Maiden landing ... During the maiden flight, I had seen how well the Estrella flew so I had no reservations about bringing it in for a landing. For the first landing, I wanted to have a long and shallow approach. While pulling the throttle back I slowly began to add in elevator. Even at slower speeds the elevator is effective so I had to make sure not too add too much elevator while setting up for landing. Once I was comfortable with my placement over the runway, I cut the throttle back to idle and used additional elevator to settle the Estrella on the runway. The Estrella touched down on the runway with no bounce at all. Some taildraggers have a tendency to swerve on the runway after touchdown. The Estrella exhibits none of those characteristics.

Subsequent landings on the Estrella also proved to be a non-issue. The Estrella might differ slightly from some other airframes when it comes to landing. With the Estrella, you can either cut the throttle and glide in for landings under idle, or you can work the throttle with a little elevator all the way to touchdown. I prefer the longer shallower approach while working the throttle since the Estrella will slow down easier that way, but I have seen a few pilots that like to dive at the runway ... and the Estrella can handle that as well.

Basic Flight / Basic Aerobatics

On the maiden flight, I flew the Estrella “a few mistakes high” to get used to how the airframe handled and reacted to control inputs. It didn’t take long at all to feel comfortable behind the sticks while flying the Estrella, but I had been flying a lot of electric jets of late so it took a lap or two to get into sport plane mode. The Estrella tracks well and remains positive in control even when flying very slowly, but this isn’t a jet or pattern plane so it doesn’t necessarily fly “like it’s on rails”. The Estrella does however track as well as any sport plane I have ever flown and I have flown quite a few in the past 22 years. Even on my personal low rate setting (lower than the manual recommended low), it still felt very controllable. On the recommended high rate it was a little twitchy for my taste. As you might expect, reaction to control happens much quicker on high rates but it also looks much less smooth in flight. The recommended low rate in the manual would be a great starting point for a maiden and then adjust to your personal taste. I would not recommend a maiden on high rates.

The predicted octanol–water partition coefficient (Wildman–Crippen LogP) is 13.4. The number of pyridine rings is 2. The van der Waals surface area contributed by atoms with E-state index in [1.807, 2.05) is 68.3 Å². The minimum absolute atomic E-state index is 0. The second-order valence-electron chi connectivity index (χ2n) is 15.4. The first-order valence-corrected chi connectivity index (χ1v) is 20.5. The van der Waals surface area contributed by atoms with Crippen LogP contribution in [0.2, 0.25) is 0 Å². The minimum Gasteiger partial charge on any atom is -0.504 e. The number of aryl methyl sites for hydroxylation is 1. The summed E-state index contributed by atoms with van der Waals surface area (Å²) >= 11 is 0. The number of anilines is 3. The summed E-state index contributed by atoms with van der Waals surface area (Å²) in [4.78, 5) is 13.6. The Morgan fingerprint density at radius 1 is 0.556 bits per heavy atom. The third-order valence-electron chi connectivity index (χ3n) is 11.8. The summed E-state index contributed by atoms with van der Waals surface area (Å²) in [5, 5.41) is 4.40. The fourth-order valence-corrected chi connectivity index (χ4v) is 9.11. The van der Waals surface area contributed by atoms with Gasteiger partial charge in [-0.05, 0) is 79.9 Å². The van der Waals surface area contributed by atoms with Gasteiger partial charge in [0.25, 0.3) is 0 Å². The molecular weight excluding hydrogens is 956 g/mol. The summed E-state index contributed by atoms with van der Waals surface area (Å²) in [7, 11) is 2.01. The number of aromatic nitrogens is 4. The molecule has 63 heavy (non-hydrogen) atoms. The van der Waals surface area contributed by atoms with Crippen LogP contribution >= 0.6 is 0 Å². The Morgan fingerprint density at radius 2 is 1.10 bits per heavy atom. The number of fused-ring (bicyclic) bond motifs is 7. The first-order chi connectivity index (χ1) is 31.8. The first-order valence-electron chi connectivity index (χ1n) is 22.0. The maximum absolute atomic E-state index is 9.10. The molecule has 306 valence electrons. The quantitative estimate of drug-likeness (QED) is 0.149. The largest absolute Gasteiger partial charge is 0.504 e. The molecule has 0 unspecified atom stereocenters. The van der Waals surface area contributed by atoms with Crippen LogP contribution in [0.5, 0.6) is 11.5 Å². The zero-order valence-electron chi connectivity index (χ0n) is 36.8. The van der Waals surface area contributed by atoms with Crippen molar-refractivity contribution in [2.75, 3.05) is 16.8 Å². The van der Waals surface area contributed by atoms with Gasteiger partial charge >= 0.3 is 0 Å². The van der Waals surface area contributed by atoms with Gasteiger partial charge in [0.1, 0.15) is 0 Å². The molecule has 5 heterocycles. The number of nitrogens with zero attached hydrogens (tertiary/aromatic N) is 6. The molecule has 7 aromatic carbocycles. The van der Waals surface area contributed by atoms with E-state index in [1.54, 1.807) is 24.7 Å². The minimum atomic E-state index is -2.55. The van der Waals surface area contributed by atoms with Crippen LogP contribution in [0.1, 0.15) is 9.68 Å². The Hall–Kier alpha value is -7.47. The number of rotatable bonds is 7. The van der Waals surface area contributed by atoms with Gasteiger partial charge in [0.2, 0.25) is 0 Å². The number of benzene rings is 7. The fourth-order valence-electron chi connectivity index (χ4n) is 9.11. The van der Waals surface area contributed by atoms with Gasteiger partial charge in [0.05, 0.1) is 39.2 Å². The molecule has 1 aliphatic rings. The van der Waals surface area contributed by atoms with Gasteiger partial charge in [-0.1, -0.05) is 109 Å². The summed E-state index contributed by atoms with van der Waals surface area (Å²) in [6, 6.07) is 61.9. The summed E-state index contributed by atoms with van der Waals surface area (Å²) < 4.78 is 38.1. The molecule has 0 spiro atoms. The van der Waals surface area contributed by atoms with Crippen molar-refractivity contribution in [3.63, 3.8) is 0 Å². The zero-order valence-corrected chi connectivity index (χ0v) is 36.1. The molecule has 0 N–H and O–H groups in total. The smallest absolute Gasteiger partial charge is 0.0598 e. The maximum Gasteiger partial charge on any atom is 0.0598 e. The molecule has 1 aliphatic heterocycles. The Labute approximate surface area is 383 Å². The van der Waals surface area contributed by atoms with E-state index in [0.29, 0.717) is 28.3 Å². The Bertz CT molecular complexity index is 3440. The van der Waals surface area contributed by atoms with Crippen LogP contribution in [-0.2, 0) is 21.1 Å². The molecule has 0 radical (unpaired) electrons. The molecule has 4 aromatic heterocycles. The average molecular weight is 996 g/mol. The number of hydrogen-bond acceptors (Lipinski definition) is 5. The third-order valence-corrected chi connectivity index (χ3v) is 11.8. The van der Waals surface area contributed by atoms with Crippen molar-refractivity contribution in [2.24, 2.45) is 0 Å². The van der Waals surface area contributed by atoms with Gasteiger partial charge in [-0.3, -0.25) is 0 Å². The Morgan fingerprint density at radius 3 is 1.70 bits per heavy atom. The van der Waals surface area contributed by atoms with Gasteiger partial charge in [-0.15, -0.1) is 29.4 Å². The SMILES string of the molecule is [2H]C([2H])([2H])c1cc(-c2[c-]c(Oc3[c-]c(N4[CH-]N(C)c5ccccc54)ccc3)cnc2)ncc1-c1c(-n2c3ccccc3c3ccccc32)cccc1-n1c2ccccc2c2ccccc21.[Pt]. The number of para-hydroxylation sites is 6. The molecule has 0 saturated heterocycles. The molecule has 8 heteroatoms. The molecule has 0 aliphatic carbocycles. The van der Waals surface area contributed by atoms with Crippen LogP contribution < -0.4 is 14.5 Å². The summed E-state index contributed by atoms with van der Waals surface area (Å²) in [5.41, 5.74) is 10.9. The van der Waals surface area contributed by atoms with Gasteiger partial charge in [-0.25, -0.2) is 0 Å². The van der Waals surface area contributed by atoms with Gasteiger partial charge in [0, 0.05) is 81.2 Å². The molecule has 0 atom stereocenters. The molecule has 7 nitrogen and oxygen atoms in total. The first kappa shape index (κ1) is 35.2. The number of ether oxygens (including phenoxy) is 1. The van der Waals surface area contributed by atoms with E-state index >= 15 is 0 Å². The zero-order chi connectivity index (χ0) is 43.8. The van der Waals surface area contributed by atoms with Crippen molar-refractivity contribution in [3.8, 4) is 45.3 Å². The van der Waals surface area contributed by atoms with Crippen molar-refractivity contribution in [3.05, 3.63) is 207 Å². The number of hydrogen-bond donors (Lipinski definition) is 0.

Basic aerobatic maneuvers with the Estrella are easily executed and the Turnigy G46 motor pulls the Estrella along well, but it does not have unlimited vertical ability with the recommended power system. The Estrella flies incredibly well inverted. As you can see in the video, I like to fly inverted with this airframe and also enter other aerobatic maneuvers while inverted as well. The Estrella rolls fairly axial and very little elevator compensation is needed while inverted even on lower rates. Loops with the Estrella can be very large, but not unlimited. They Estrella shows no tendency to fall out at the top even under lower power because of its light wing loading and the ease at which it flies inverted. The Estrella will do some very smooth stall turns as well with only the smallest amount of shimmy every once in a while entering the down line. On high rates, the rudder will kick the tail of the airplane over very quickly and can even over rotate fairly easily. I have managed to try a few stalls with the Estrella but all were on somewhat windy days, so the wind was either helping or hurting a great deal. In any case the stall was fairly straight forward and always very easy to recover from. I was impressed with how slow the Estrella can fly.

Special Flight Performance / Aerobatics